Published in Caterer Middle East, May 23, 2021.
Recently, I was invited to introduce a new Israeli business into the kosher industry in the UAE.
Like many others entering the market, this business symbolises the promising new bridges being built between the UAE and Israel, which in turn reflect a changing set of political-economic relations in the region. A set of relations that many did not anticipate so soon, if at all, but a set of relations full of opportunity.
It is worth reflecting on how far we have come.
Eight years ago, when I first relocated to Dubai, some kosher products were available on the shelves. Mostly, they were imported products from the US, and they happened to be kosher. But, unless you lived here as a kosher consumer, very little knowledge existed of these kosher products. Further, access to ready prepared kosher food in the UAE was completely lacking. Both these facts presented a barrier to kosher-observant business and leisure travellers wanting or needing to visit the UAE.
However, the UAE, through its peaceful and stable environment, and efforts of tolerance building, has attracted more and more people across faiths and cultural backgrounds making it a place hard to resist. It was in the wake of this tide of global values emanating out of the Middle East, that a vision for a kosher future became possible. Elli’s Kosher Kitchen, the flagship kosher enterprise in the Gulf region, came to be in February 2019. However, despite the positive predictors that were coming to play, exactly one year ago the paralysing effects of the recent ongoing global pandemic presented an existential challenge to my then-thriving business.
But then, the Abraham Accords burst forth in August 2020, opening a new world of possibilities in business, travel, hospitality, and food and beverage.
Despite the antithetical force that Covid-19 posed, the kosher environment broadly speaking has become the phoenix of the Middle East. What is fascinating about the kosher industry emerging in the Gulf is that wherein some regions, like Europe, the kosher environment is restricted in terms of its labelling of products and production, in the UAE the kosher environment is on the ascent.
Since the Abraham Accords, many businesses have been seeking kosher food and/or products as a differentiating point of service, to attract new customers, and continue to deliver on the exceptional quality of hospitality known in the UAE. The antiquated diet dating 5,000 years is suddenly trendy again.
Today, the UAE kosher environment has come to consist of:
– Multiple kosher caterers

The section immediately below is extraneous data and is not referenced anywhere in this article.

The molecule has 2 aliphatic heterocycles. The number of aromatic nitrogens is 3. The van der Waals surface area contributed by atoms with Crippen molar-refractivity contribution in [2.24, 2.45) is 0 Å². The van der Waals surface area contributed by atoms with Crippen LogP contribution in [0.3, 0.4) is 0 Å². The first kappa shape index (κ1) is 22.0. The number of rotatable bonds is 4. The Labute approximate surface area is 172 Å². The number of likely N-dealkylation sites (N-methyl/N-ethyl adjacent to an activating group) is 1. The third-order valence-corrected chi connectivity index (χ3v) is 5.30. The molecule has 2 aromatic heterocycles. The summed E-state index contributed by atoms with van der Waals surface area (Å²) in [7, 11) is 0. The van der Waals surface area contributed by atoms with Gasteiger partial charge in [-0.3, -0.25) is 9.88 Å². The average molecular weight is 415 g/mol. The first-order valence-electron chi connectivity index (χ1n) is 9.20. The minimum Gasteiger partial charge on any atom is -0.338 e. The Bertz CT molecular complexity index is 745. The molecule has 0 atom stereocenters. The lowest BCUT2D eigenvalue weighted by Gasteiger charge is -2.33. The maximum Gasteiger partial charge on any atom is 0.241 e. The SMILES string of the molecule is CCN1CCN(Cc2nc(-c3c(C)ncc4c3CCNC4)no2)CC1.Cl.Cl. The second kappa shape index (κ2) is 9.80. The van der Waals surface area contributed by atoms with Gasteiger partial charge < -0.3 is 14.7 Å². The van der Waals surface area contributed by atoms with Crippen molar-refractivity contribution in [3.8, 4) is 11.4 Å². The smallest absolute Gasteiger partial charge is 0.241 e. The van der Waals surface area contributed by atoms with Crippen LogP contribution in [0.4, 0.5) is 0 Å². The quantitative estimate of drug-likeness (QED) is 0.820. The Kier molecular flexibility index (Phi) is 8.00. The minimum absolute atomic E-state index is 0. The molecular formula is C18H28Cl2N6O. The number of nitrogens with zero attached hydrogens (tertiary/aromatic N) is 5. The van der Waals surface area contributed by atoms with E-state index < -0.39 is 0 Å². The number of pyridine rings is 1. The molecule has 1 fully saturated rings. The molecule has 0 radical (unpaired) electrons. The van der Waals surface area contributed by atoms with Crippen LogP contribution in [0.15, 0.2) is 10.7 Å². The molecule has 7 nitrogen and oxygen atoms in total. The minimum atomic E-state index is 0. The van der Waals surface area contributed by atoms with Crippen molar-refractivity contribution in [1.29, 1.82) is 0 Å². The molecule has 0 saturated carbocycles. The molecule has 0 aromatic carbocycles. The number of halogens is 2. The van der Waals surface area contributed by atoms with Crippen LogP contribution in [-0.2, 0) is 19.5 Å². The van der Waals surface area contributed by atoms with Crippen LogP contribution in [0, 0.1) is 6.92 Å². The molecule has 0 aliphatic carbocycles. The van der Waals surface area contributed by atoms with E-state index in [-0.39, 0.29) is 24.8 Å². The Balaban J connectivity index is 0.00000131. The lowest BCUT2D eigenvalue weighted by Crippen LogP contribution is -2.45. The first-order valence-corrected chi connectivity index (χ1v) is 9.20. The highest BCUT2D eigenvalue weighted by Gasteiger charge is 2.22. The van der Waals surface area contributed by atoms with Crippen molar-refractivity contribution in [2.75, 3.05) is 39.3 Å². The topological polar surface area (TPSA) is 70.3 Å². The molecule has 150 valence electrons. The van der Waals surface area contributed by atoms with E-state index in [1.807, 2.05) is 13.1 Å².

– Multiple kosher restaurants starting in Downtown Dubai and reaching the outer edges of the Palm
– Multiple kosher certifying agencies (local and international) providing services to retail and manufacturing sectors
– Kosher kitchens popping up in hotels around the UAE
– Government regulations as it pertains to kosher kitchens and the import of kosher products
– An influx of kosher products from around the world competing for space on supermarket shelves
– Supermarkets themselves, preparing to highlight sections of kosher foods
– F&B retailers offering ready-prepared kosher food
All this in approximately eight months. It has been one of those unanticipated, yet incredible success stories that will go down in the history books of the region and the pandemic.
Here is an interesting fact that exists about the kosher US market (which can be said to be different from the Israeli kosher market but probably one that the UAE is set to emulate):
In the US, 40 percent of products on the shelves are kosher. 11 percent of those consumers are Jewish and of that a very small percentage are strictly kosher. In other words, 40 percent of the products on shelves are for a minority of a minority. Conversely, kosher products are appealing to more non-kosher consumers.
This disproportion between products and consumers has been attributed to the fact kosher products have a higher perceived value in times of quality and health.
Because the production process is supervised through a rigorous process of production checking, and then certified by credible and trusted authority figures, people seek these products for their ‘truthfulness’.
People see the kosher symbol as one of reliability. Kosher products entering the UAE are therefore not only of value to those of a kosher lifestyle. They are set to appeal to consumers and/or visitors across the board.
Having worked alongside many of the region’s finest hoteliers and chefs for the past two years, many important milestones have been reached. While there is still much work to do in creating and applying standards, implementing reliable and efficient logistics, and offering competitively priced deliverables, the road we have travelled in such a short space of time has gone far.
Read it online here.